The ecological footprint of road transport
What’s Earth Overshoot Day?
Earth Overshoot Day is the calculated date when human resource consumption for the year exceeds the Earth’s capacity to regenerate those resources in the course of that year.
If the world lived like the French people, we would use up all the resources produced by Earth over one year on May 5th. This year the Earth Overshoot Day happened on August 1st. That means that since then we are in an ecological resource deficit. This date arrives faster each year as the global carbon footprint increases and the biocapacity of our planet decreases. If nothing changes, it won’t be long before the World Overshoot Day catches up with the French resource deficit.
Human activities impact air, water, soil, flora, fauna and landscapes, which will have terrible repercussions on the future of the human kind.
Let’s take the example of the air quality. If you’re not aware of the current state of the air you’re breathing in every day, you can read about it here: http://airindex.eea.europa.eu. Still think it isn’t that bad?
Some of us don’t realize the fact that our actions have long term repercussions and what we are witnessing right now is just the beginning of the disasters that await us if nothing changes. You can easily notice a difference in the emissions depending on the economies of different countries. We should learn from one another about the best practices to cut down pollution to make sure that getting our planet back in shape will be an effect of collective effort.
The decreasing air quality is still affected by the pollutants humans eject, let’s analyse them a bit closer.
What are the pollutants we are speaking of and what are their amounts?
A change in the process concerning the sulphur rate between 1998 and 1999 or 2008 and 2009 explains the decrease you can observe in N₂O: however, it isn’t a reduction in the consumption. Without these improvements, the N₂O emissions would be way higher than they are today. There is still a lot of work left to do.
Adding catalysts to gasoline vehicles explains the decrease of the CH₄ ejection.
Road transport currently constitutes around 1/5th of the total emissions of carbon dioxide (CO2), the main greenhouse gas, emitted in the EU. Although, the amount of the greenhouse gasses produced declined by 3.3% in 2012, they are still 20.5% higher when compared to the statistics from 1990. This makes transport the only major sector in the EU with a rising trend in the amount of greenhouse gas emissions.
All these pollutants emerge from the transformation of energy. What are the processes involved in this process?
Transformation of energy
There is a famous sentence about energy: “Nothing lost, nothing created, everything transformed”. This energy consumption creates pollutants, through three major types of activities:
- combustion of the oil and its aftertreatment
- evaporation of the fuel and leak of air conditioning
- emissions related to abrasion (the burning of tyres and asphalt)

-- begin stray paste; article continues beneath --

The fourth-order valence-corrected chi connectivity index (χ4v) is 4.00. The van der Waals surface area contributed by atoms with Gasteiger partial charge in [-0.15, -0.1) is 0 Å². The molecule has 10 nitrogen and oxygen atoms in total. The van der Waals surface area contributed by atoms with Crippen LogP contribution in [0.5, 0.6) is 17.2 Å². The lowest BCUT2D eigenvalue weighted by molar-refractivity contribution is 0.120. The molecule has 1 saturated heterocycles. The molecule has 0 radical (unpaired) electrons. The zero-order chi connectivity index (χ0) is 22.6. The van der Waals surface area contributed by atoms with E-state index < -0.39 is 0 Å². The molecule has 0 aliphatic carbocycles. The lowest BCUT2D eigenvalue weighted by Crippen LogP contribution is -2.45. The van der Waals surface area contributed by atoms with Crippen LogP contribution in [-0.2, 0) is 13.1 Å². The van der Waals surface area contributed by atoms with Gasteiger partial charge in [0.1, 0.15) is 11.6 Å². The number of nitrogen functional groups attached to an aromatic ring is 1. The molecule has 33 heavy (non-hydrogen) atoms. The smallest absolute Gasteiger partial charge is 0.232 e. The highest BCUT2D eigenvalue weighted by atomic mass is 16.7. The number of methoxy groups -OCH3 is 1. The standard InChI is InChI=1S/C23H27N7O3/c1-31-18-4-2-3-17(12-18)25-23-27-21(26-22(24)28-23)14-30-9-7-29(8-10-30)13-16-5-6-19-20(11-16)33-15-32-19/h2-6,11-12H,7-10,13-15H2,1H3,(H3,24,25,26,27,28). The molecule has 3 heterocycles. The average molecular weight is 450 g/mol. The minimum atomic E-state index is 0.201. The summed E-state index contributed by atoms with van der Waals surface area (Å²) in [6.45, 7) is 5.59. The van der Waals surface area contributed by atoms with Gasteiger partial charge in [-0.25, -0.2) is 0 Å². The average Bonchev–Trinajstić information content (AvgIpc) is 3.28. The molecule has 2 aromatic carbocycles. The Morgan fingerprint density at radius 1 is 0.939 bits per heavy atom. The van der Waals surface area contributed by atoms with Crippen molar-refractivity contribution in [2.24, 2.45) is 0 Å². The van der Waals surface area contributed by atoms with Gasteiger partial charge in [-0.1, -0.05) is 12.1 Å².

Now, you might be wondering how much of the general energy consumption within transport is attributed to road transport.
Road transport energy consumption
You have probably heard of the biggest ships like the Jules Verne one, the Christopher Columbus ship or planes such as the Antonov AN-225 Mriya for the transport of goods (note: Goods, Army and Passenger transport are the 3 different types we distinguish). Considering their size, you might suspect that these giants make the energy consumption of road transport look ridiculous compared to them.
Well, we couldn’t be more wrong about it, what is a first hint about the size of the problem we are facing, right? The emissions generated by those giants is nothing compared to the road transport…
Luckily, some solutions had already been invented and are constantly applied to keep reducing that energy consumption.
Today more and more companies wish to limit their emissions by implementing ecological means of transport. URBANTZ focuses on helping companies, which are not ready to switch to electric vehicles yet, thus still using fuel trucks, which unfortunately are still the majority.
By optimizing their rounds and increasing overall efficiency, the URBANTZ software directly decreases the trucks’ energy consumption for some of the biggest carriers, food delivery businesses, retailers or e-commerce players all over the world.
A truck with an optimized round will be more productive, while traveling less kilometres, which directly affects the amount of pollution caused.
Warning and communicating in real time with the final customer — all of us who love shopping online — also prevents failed deliveries, which would usually have to be postponed to the next day. This enables companies to cut down the pollution created on the way to one single package recipient by half.
Reducing the carbon footprint and the energy consumption is a problem companies must take care of as soon as possible. Especially, due to the fact that the consumers are now very aware of the troubles our planet is facing, thus sensitive to corporate social responsibility matters.
Source : WWF L’autre déficit de la France
CITEPA, 2018. Rapport CCNUCC